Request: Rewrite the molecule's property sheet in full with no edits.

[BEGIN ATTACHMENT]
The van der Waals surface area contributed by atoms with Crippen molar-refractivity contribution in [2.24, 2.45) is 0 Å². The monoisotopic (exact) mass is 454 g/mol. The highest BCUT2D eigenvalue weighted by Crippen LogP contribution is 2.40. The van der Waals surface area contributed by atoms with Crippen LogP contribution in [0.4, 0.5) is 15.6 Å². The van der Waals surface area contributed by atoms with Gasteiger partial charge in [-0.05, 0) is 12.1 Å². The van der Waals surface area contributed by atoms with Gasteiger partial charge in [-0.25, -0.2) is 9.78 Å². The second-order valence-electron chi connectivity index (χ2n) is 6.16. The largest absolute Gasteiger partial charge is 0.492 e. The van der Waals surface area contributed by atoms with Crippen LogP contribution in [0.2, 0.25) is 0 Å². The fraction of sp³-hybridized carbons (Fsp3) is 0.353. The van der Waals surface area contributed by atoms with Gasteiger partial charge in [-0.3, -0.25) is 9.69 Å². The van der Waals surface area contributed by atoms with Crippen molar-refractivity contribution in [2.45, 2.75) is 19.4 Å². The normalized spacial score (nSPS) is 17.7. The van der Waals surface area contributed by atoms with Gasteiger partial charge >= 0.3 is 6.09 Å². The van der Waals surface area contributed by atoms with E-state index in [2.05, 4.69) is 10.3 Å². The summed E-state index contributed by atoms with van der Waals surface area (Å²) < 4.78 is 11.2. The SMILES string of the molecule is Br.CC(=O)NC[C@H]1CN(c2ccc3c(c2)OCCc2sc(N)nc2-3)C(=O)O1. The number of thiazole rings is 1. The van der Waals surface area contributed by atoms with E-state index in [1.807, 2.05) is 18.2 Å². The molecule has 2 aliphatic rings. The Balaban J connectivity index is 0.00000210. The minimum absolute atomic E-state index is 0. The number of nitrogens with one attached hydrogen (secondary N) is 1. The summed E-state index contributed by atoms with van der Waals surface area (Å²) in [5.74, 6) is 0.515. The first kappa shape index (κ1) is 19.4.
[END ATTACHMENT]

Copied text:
The van der Waals surface area contributed by atoms with Crippen molar-refractivity contribution in [2.24, 2.45) is 0 Å². The monoisotopic (exact) mass is 454 g/mol. The highest BCUT2D eigenvalue weighted by Crippen LogP contribution is 2.40. The van der Waals surface area contributed by atoms with Crippen LogP contribution in [0.4, 0.5) is 15.6 Å². The van der Waals surface area contributed by atoms with Gasteiger partial charge in [-0.05, 0) is 12.1 Å². The van der Waals surface area contributed by atoms with Gasteiger partial charge in [-0.25, -0.2) is 9.78 Å². The second-order valence-electron chi connectivity index (χ2n) is 6.16. The largest absolute Gasteiger partial charge is 0.492 e. The van der Waals surface area contributed by atoms with Crippen LogP contribution in [0.2, 0.25) is 0 Å². The fraction of sp³-hybridized carbons (Fsp3) is 0.353. The van der Waals surface area contributed by atoms with Gasteiger partial charge in [-0.3, -0.25) is 9.69 Å². The van der Waals surface area contributed by atoms with Crippen molar-refractivity contribution in [2.45, 2.75) is 19.4 Å². The normalized spacial score (nSPS) is 17.7. The van der Waals surface area contributed by atoms with Gasteiger partial charge >= 0.3 is 6.09 Å². The van der Waals surface area contributed by atoms with E-state index in [2.05, 4.69) is 10.3 Å². The summed E-state index contributed by atoms with van der Waals surface area (Å²) < 4.78 is 11.2. The SMILES string of the molecule is Br.CC(=O)NC[C@H]1CN(c2ccc3c(c2)OCCc2sc(N)nc2-3)C(=O)O1. The number of thiazole rings is 1. The van der Waals surface area contributed by atoms with E-state index in [1.807, 2.05) is 18.2 Å². The molecule has 2 aliphatic rings. The Balaban J connectivity index is 0.00000210. The minimum absolute atomic E-state index is 0. The number of nitrogens with one attached hydrogen (secondary N) is 1. The summed E-state index contributed by atoms with van der Waals surface area (Å²) in [5.74, 6) is 0.515. The first kappa shape index (κ1) is 19.4.